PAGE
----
Time to regulate use of groundwater resources
By The New Indian Express
10th August 2012 12:36 AM
There’s little realisation of the dangers of over-exploiting groundwater resources. As the aquifers are not visible, they are not factored in most discussions on water conservation. The little water wars that are fought are all over rivers, ponds and tanks. An international study of aquifers and the groundwater footprint — the area of land sustained by extracted water — published in Nature suggests that the groundwater footprint is 3.5 times the size of the aquifers. It found that the heavily populated areas of Asia like India, China, Pakistan, the arid regions of West Asia and the US Corn Belt, including the California central valley, are the main villains of the piece.
The consumption of water is expected to increase by 20 per cent in the next 40 years by which period the world population would have increased to nine billion. By then many of the lakes, like the Dal Lake in Srinagar, the Sukhna Lake in Chandigarh and the freshwater lake at Sasthamcotta in Kerala, would have dried up. It would further increase the dependence on aquifers. This is not a figment of the imagination of scientists but a reality farmers in Punjab experience, when they have to dig deeper and deeper to get water.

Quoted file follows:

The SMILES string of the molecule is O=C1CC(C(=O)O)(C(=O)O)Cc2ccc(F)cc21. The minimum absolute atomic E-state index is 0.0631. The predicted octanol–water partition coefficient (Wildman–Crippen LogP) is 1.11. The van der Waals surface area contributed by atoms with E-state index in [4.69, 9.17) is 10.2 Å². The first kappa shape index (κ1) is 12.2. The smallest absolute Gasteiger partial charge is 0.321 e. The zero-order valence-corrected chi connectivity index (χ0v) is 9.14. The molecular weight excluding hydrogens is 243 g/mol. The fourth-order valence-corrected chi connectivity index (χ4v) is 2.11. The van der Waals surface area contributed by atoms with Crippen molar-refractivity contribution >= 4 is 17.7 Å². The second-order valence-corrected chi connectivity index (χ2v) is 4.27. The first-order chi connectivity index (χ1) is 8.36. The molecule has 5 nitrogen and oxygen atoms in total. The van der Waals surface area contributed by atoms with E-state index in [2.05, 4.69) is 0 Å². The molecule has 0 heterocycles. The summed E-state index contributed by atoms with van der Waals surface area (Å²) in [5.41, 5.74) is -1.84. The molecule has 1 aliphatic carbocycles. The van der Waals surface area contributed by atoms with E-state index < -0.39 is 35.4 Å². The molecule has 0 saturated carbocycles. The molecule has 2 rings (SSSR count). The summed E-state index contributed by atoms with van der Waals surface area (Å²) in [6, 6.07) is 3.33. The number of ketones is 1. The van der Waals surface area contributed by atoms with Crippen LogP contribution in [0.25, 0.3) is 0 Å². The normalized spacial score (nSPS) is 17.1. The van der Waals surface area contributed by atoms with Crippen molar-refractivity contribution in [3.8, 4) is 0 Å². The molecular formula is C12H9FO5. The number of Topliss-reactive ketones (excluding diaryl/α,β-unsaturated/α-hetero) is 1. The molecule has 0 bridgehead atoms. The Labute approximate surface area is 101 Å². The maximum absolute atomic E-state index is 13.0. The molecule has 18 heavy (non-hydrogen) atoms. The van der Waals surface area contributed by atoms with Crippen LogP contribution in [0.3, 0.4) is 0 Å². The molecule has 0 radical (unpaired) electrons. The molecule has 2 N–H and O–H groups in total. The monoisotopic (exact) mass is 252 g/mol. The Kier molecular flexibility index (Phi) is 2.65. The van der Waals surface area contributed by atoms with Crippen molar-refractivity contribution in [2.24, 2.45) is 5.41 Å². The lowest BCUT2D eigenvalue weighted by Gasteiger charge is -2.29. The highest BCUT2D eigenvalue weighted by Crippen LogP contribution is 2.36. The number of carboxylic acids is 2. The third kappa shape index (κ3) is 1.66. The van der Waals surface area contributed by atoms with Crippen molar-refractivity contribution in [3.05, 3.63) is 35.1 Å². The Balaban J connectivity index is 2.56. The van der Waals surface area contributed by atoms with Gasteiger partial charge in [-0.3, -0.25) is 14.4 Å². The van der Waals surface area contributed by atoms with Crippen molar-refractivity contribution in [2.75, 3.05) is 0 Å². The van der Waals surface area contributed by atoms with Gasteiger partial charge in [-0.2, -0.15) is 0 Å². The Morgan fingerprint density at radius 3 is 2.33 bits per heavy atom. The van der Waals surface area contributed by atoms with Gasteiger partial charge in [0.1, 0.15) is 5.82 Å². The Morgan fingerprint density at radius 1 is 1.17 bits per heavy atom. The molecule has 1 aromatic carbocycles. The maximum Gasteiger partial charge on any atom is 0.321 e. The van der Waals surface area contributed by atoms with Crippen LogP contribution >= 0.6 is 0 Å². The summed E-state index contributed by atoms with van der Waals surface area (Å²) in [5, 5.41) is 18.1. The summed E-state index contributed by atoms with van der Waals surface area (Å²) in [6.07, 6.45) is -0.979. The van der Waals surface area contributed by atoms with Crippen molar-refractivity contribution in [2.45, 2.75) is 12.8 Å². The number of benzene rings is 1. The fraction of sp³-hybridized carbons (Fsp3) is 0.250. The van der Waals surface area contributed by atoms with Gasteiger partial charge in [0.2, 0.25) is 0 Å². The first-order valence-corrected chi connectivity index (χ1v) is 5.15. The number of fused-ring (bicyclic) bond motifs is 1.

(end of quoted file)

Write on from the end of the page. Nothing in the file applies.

The problem has been compounded by the fact that there has been little understanding of it. For instance, a farmer who owns a small plot of land believes that he has the right to install a heavy-duty water pump and take out as much groundwater as possible. In doing so, he is increasing the ratio between the size of the aquifer and the groundwater footprint at the cost of other landowners. What is true about farmers is equally true about countries. It calls for a global initiative to regulate withdrawal of groundwater and its conservation through artificially proven techniques that ensure faster recharge of aquifers. This is the minimum we must bequeath to posterity.
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